Soffice is compatible with actual math instead of Microsoft
By bnitz on Sep 25, 2007
Thanks to Slashdot for revealing a serious bug in Microsoft Excel 2007. It seems that in Microsoft's popular spreadsheet application, multiplying values which would result in a product of 65535 (e.g. 10.2\*6425), produce wildly inaccurate results.
It's amazing that a monopoly which can convince hundreds of thousands of beta testers to pay for the privilege of beta testing would productize an error this severe. I'm not talking about the kind of cumulative round-off errors that can be captured and tamed with interval math. I'm talking about errors that make you say "Whoops, I just paid 52% too much for that house, gave that patient 52% too much medicine, built that bridge 52% too long..." The Microsoft Excel EULA probably indicates that you're not supposed to use their application for prescribing medicine, designing nuclear power plants or calculating the optimal central bank interest rate, but I also suspect that Excel is used in many places it wasn't designed for.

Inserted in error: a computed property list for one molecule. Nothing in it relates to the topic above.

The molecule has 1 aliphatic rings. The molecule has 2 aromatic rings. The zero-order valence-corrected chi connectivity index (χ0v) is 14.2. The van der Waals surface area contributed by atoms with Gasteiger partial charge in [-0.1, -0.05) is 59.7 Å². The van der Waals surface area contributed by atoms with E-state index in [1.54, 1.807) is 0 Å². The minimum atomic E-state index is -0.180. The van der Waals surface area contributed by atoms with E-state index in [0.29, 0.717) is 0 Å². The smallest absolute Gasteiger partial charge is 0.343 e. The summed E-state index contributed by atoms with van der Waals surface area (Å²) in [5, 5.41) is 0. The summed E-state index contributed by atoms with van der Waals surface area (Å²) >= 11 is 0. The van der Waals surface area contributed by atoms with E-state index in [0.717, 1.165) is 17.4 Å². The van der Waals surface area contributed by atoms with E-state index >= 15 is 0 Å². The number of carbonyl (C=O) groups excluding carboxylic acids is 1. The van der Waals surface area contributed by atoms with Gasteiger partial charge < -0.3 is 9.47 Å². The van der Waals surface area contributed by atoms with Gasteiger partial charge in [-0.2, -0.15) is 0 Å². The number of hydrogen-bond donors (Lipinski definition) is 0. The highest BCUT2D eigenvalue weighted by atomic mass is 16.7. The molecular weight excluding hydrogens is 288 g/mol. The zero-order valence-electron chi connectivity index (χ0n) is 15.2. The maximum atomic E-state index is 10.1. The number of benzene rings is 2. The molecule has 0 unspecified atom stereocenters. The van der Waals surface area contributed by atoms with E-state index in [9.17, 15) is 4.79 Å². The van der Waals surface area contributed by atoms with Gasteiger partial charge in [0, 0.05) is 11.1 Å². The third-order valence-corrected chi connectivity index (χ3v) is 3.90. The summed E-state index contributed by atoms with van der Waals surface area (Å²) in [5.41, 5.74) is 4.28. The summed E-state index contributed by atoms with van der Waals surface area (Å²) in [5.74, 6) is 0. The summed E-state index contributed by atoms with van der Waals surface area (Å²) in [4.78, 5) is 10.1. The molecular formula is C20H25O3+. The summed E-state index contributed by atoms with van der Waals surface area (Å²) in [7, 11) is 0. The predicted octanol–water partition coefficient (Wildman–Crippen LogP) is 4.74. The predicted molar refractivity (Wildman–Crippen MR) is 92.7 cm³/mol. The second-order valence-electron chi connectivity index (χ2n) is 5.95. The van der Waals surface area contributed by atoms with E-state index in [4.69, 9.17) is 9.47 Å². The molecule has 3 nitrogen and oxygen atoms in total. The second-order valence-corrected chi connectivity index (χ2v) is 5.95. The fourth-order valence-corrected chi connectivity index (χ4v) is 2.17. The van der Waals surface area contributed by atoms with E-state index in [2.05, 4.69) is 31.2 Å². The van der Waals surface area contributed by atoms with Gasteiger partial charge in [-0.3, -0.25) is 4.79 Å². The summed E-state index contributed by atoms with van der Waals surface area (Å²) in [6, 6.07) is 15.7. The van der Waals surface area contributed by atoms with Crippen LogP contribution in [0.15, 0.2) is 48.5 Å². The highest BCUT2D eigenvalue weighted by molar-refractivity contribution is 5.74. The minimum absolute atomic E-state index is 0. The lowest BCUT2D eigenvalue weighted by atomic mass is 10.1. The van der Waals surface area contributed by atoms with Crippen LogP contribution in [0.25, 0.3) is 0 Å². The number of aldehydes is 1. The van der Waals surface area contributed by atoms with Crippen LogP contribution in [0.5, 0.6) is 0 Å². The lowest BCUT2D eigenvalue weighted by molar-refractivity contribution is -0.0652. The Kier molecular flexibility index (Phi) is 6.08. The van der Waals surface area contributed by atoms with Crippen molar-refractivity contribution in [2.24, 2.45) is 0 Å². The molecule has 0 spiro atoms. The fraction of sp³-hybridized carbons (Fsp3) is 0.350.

Staroffice and other OpenOffice.org distributions could follow Microsoft's "standard" and tell us that 850 \* 77.1 is 100,000. But instead it appears to stick to relatively mundane base 10 arithmetic as it works in this universe. Regardless of how you feel about opensource software, a good QA engineer of a critical Excel spreadsheet should at least run their spreadsheet through starcalc or oo.org calc and use their slide rule to double check any results where these applications disagree significantly.